1. My preservation solution is to federate the content. It is only through proliferation that things really last. Much of our genome, for example, is more stable than the earth's continents. That's something. The internet is speedy but life is tenacious.

      —Ward Cunningham

    1. https://interconnected.org/home/2021/02/10/reservoirs

      I like that he suggest to watch out for longevity as it's been rare for an app or set up to last longer than 20 years. Portability in note taking is key.

      Editing can become a time suck, so don't do it and rely on the system to unearth the things you thought might be important in the future. Accrete ideas and make connections. They'll eventually begin outgassing new ideas (like layers of fermenting trash in the town dump).

  5. Nov 2021
  6. Aug 2021
    1. Want to Write a Book? You Probably Already Have!

      Patrick Rhone

      video

      Paper is the best solution for the long term. If it's not on paper it can be important, if it's not it won't be.

      Our writing is important. It is durable.

      All we know about the past is what survived.

      Analogy: coke:champaign glass::blogger:book

      Converting one's blog into a book.

      "The funny thing about minimalism is that there's only so much you can say."

      Change the frame and suddenly you've changed the experience.

  7. Jun 2021
  8. May 2021
    1. Similarly, while individual artefacts may be fragile, their lineage is likely to continue if they serve and extend deeply-rooted needs. Hence the innovator’s twin adages: “what significant problem does it solve?” and “how does it make life easier?” If you can’t answer either of these questions about something new – if you can’t in some way connect the temporary to the timeless – it probably makes sense to wait rather than betting the farm.
  9. Apr 2021
  10. Mar 2021
    1. These newsletters are the most backed up pieces of writing in history, copies in millions of inboxes, on millions of hard drives and servers, far more than any blog post. More robust than an Internet Archive container. LOCKSS to the max. These might be the most durable copies yet of ourselves. They’re everywhere but privately so, hidden, piggybacking on the most accessible, oldest networked publishing platform in the world.

      This is an interesting point about longevity of content. It's definitely a good reason to email it out as well as to post it on your own website and archive it all at the same time.

  11. Feb 2021
    1. Ed Regis also reported that, as a student at Oxford, More “kept a heart-lung resuscitator in hisdorm room, just in case.”513More has also noted that his undergraduate dorm room was a source of fascination to many of his peers as it housed “several shelves of bottles and pills, and people would come to my room and goggle-eye at them.”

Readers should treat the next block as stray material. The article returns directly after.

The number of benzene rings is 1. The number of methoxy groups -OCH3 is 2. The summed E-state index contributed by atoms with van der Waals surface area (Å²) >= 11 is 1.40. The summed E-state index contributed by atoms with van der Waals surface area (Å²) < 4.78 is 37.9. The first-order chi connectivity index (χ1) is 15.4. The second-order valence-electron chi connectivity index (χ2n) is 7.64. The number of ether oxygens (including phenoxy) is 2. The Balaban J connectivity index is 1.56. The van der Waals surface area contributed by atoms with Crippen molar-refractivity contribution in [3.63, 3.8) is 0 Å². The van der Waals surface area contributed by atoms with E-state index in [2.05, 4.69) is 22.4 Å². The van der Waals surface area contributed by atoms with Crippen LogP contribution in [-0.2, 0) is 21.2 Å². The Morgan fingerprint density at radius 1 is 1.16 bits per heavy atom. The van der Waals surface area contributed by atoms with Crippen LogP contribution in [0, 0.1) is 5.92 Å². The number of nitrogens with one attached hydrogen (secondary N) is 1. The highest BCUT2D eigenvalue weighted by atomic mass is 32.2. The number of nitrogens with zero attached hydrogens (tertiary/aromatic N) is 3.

This seems a bit neurotic, but perhaps I'm missing something.

  12. Nov 2020
    1. to be listed on Mastodon’s official site, an instance has to agree to follow the Mastodon Server Covenant which lays out commitments to “actively moderat[e] against racism, sexism, homophobia and transphobia”, have daily backups, grant more than one person emergency access, and notify people three months in advance of potential closure. These indirect methods are meant to ensure that most people who encounter a platform have a safe experience, even without the advantages of centralization.

      Some of these baseline protections are certainly a good idea. The idea of advance notice of shut down and back ups are particularly valuable.

      I'd not know of the Mastodon Server Covenant before.

  13. Aug 2020
    1. Successful long-lived open systems owe their success to building decades-long micro-communities around extensions/plugins, also known as a marketplace.

      This could be said of most early web standards like HTML as well...

  14. Jun 2019
  15. educatorinnovator.org educatorinnovator.org
    1. the quality of connection

      A tangential thought that may be addressed elsewhere, but I'm curious how/if CL in its various forms affects whether or not a teacher remains in the profession. Given our nation's teacher shortage, can/is CL be(ing) used to create and maintain communities that help teachers stay and grow in their classrooms?

  16. Feb 2018
  17. Jul 2017
    1. That progress has been spurred by huge investments from Silicon Valley titans, including Google’s Sergey Brin and Larry Page, Amazon’s Jeff Bezos, PayPal cofounder Peter Thiel, and Oracle cofounder Larry Ellison.

      Billionaires want to live forever.